In This Snowmobile Race, Snow is Unnecessary

Watercross race i i

In a watercross race near Manchester, N.H., snowmobiles skim the surface of a pond at 50 mph. hide caption

itoggle caption
Watercross race

In a watercross race near Manchester, N.H., snowmobiles skim the surface of a pond at 50 mph.

Diver Bud Gordon

Diver Bud Gordon's job is to retrieve the losers after every race. Robert Smith, NPR hide caption

itoggle caption Robert Smith, NPR

Long before the first snowfall, winter warriors pull out their snowmobiles to race them on whatever surface they can find: asphalt, grass and even water. Robert Smith attended a watercross event on a pond outside of Manchester, N.H.

As a couple of thousand fans look on during a drizzly Sunday afternoon, the machines go around the course, racing more than two miles. The 400-pound snowmobiles don't float. But the laws of physics seem to be suspended briefly. If they go fast enough, the machines do manage to stay above water.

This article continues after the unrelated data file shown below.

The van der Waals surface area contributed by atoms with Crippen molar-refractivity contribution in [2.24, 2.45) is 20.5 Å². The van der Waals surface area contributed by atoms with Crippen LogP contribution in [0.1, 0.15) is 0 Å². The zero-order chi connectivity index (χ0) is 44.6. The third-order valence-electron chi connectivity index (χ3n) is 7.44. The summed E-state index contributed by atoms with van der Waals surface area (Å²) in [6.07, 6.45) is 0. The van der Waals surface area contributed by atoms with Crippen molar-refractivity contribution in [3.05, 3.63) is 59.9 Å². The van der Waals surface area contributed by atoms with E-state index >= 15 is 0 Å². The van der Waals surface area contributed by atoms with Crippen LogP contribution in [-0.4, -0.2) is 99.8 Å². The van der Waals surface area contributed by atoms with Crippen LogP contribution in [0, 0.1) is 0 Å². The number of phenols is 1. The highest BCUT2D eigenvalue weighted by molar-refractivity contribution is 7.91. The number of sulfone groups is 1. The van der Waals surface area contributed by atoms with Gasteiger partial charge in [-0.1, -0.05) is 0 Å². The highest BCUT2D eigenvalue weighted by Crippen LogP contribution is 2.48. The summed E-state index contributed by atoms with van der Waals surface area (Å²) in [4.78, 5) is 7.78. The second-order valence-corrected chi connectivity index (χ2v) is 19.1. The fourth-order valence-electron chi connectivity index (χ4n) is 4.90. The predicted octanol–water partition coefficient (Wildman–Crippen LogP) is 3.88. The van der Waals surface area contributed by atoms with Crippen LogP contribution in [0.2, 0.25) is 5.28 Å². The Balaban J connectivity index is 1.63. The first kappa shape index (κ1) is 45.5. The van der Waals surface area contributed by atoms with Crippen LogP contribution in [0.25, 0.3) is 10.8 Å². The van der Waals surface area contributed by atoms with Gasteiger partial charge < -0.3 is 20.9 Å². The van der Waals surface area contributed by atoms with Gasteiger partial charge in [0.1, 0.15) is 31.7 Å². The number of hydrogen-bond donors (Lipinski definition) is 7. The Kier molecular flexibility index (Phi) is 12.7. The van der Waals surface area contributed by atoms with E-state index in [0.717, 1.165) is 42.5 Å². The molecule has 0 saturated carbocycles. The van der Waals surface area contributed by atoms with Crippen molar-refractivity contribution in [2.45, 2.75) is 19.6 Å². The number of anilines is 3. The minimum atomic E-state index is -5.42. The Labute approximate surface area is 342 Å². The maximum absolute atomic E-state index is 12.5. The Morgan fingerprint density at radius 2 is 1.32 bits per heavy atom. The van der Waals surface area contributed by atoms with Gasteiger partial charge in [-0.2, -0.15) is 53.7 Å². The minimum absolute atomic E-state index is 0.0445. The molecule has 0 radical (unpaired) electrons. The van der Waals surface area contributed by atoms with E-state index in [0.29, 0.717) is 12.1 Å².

But when the drivers take a turn too sharply, their vessels quickly sink. That's when diver Bud Gordon goes to work. It's his job to retrieve the losers after every race.

"Everybody always sinks," says Scott Mosher, a driver who has just been pulled to shore after his snowmobile went under. "If you aren't sinking you aren't racing."

BY the end of the afternoon, every wet dog has his day. Mosher, who spent more time swimming than riding in that earlier race, ends up winning the final.

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